Basant Panchami & Spring Again

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‘Basant Panchami’ is a very popular festival in India celebrating the approaching of the coming spring. Also known as Shree Panchami, Basant or Vasant means Spring and this special event falls on the fifth day of the Indian month of Magh of the spring season. Of particular significance is the worship of Goddess Saraswati – the deity of learning, music and wisdom.  As one of the powerful triumvirate Goddesses along with Durga and Laxmi, children are especially encouraged to pay obeisance to Saraswati – Goddess of Learning on this day.

Many schools, colleges and institutions of learning therefore celebrate Vasant Panchami with great fervor. Besides being the harbinger of clement times ahead the festival is enjoyed by people across the land in their own diverse ways. Apart from being celebrated in India it is also enthusiastically fêted in neighboring countries including Pakistan, Nepal as also in Indonesia and Malaysia! The festival is celebrated in various ways depending on the region.

The reverence offered to goddess Saraswati has folks visiting temples or performing sacred rituals in their shrines at home. Many enjoy the tradition of playing traditional music too. An essential ritual awaited for this occasion is when parents invite a sage or pundit to initiate their little ones into learning to write letters of the alphabet. It is commonly known as ‘Patti Pooja’ that is observed on this day.

The young ones mark out the day as a celebration to Lord Kama – the deity of love. It is said to be the equivalent of Valentine’s Day that has eager ones offering their spouses or special loved ones with offerings of flowers of the season. Market places are flooded with traditional bouquets of marigold flowers and mango leaves festooned in small clay pots. Also people largely wear yellow clothes on this day turning the outdoors a riot of yellow colors. In rural areas the mustard fields naturally turn the ambience in hues of ochre and yellow.

Often, food too takes on yellow and saffron colors. Women prepare traditional yellow curries, yellow vegetables and in particular sweet yellow rice to emulate the predominantly yellow mustard flowers growing abundantly everywhere on all sides around them. Children also like to fly kites and are keen to buy yellow kites. In all senses it’s a day that celebrates the color yellow. It is the day that marks the turn in season and generally the harsh winters in northern parts of the country give way to softer weather whereas in central and western parts it is spring already.

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HERD Foundation Celebrates Kite Flying Festivities For Makar Sankranti

January 14 is celebrated as Makar Sankranti Festival each year all over India. It is said to be one of the most ancient of Hindu festivals. Devoted to the Sun God the day heralds the change of seasons and welcomes the soon-to-come spring time. The festival is associated with communities cutting across the country who all follow diverse traditions with great enthusiasm. The one tradition in common above all, all over, is that of flying kites!!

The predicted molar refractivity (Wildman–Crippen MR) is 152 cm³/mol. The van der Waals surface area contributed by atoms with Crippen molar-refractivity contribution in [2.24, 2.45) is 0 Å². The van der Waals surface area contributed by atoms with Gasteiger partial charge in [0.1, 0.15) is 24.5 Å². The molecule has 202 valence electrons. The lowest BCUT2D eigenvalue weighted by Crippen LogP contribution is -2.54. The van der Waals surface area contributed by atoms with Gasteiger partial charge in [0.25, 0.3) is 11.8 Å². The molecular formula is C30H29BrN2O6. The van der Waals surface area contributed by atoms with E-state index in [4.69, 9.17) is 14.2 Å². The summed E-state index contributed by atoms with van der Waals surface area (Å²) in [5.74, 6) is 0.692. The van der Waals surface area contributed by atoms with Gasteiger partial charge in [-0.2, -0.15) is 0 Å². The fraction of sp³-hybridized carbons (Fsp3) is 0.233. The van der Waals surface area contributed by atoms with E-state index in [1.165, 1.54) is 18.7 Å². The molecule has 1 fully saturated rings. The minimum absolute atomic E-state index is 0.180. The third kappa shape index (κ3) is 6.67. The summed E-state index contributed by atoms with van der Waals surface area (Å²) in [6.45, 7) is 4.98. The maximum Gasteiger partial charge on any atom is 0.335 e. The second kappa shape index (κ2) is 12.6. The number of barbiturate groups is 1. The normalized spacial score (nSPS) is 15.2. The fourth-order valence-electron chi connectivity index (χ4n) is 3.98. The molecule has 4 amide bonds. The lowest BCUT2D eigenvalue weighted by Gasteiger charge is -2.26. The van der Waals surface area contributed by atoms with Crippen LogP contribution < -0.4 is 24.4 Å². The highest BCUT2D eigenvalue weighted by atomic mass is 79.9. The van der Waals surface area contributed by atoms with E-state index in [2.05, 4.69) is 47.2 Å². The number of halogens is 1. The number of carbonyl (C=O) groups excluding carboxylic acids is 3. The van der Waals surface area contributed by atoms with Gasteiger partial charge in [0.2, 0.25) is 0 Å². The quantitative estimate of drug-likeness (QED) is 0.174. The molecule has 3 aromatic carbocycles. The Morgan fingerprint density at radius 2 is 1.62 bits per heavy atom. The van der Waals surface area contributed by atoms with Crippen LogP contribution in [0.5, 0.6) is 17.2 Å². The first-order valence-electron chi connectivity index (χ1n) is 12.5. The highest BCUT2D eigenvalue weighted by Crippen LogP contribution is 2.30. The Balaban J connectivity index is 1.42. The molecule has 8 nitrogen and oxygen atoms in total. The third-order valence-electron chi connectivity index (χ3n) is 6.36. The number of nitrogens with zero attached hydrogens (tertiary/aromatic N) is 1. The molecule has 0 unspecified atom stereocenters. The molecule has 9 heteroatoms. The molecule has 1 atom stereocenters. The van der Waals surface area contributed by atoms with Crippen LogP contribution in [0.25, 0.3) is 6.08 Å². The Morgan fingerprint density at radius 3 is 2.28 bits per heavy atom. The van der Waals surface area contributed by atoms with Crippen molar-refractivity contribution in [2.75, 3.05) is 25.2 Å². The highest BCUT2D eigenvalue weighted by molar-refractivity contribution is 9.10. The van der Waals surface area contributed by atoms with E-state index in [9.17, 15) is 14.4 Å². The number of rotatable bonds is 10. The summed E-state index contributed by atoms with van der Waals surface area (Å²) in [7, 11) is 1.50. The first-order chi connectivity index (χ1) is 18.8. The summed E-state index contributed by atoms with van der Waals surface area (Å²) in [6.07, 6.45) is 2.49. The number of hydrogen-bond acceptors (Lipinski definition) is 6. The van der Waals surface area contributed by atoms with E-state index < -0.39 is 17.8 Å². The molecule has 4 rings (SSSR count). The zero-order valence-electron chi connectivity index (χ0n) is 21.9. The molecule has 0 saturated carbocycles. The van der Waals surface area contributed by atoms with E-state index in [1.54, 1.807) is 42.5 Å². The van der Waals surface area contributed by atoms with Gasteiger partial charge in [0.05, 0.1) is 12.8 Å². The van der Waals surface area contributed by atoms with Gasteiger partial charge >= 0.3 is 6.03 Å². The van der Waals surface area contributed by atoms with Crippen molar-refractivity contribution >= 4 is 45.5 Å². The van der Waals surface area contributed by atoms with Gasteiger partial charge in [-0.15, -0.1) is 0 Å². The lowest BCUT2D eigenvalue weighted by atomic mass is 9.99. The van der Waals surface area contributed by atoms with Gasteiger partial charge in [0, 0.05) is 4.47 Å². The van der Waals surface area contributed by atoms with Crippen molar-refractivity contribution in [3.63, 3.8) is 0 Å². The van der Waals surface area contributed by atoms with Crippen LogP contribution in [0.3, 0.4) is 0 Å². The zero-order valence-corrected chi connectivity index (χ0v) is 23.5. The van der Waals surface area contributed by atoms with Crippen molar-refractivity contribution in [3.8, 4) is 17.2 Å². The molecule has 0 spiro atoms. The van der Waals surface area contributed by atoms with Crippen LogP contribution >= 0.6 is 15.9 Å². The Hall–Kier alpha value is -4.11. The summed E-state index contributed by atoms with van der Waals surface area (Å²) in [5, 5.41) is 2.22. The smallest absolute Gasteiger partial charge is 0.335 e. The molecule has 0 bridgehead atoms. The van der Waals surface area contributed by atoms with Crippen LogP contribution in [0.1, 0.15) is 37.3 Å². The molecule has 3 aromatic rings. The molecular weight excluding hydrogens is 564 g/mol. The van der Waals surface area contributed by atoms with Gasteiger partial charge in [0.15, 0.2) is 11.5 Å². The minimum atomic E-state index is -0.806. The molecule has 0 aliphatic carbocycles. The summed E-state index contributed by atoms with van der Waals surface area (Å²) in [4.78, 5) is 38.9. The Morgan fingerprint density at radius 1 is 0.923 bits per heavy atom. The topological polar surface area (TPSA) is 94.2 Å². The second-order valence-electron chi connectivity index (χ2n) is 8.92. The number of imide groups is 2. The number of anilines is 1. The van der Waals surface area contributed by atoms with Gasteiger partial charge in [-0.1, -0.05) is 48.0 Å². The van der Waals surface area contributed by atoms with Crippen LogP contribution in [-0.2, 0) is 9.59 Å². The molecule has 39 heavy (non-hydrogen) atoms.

HERD Foundation HR unit had the staff celebrating the kite flying festivities with great fanfare. Members were invited to go up on the office terrace to enjoy flying of colourful kites.  Soon everyone was busy drawing strings on the paper kites and attempting to get them up in the air to adorn the sky. Colourful kites were to waft amid music and cheers from the staff members.

Wondering why the tradition of flying kites is associated with Sankranti, soon many thoughts began floating around. Some had been taught traditionally that since winters brought in the cold along with illness, the sun offered relief. While it is common to lounge in the warmth of the winter sun to be rid of the chill and disease causing germs, kite flying added a new dimension to enjoying the sun. In fact the act of flying kites is said to be a more proactive way of enjoying the sun.

A yet more symbolic reason on offer is that flying kites up in the high skies is to reach up to the heavens on Makar Sankranti day to offer obeisance and thankfulness to the gods. It is also seen to be a signal to help awaken the Gods who as per mythology go to sleep for six months. Makar Sankranti is the day they wake up and the blue skies are dotted with colourful kites to welcome them.

Taking these reasons with a pinch of salt, the fact remains that all across the country kites fly high on this day. Regarded as the first big festival of the calendar year, (the Hindu New Year is in March on Gudi Padwa day), young and old people participate with great fervor for this annual ritual. Preparations for the celebrations begin days in advance to stock up kites, strings and all other needed paraphernalia.

Makar Sankranti festival is celebrated with great joy by rich and poor alike. The festival marks the onset of spring and thereafter summer after the cold winter which makes it’s a harbinger of good times ahead. The festival in particular gets everyone out in the sun offering health benefits and enjoying special treats prepares especially for the day. The sun offers medicinal support, exposing people with good doses of Vitamin D.

HERD Foundation staff enjoyed the day amid gaiety, laughter and music in the sun, enjoying fun, special fare and togetherness in a spirit of bonhomie offered by the Human Resources unit. Special thanks are due to Nisha Mishra, HR Manager and Latika Vadher, HR Executive for contributing to the success of the event.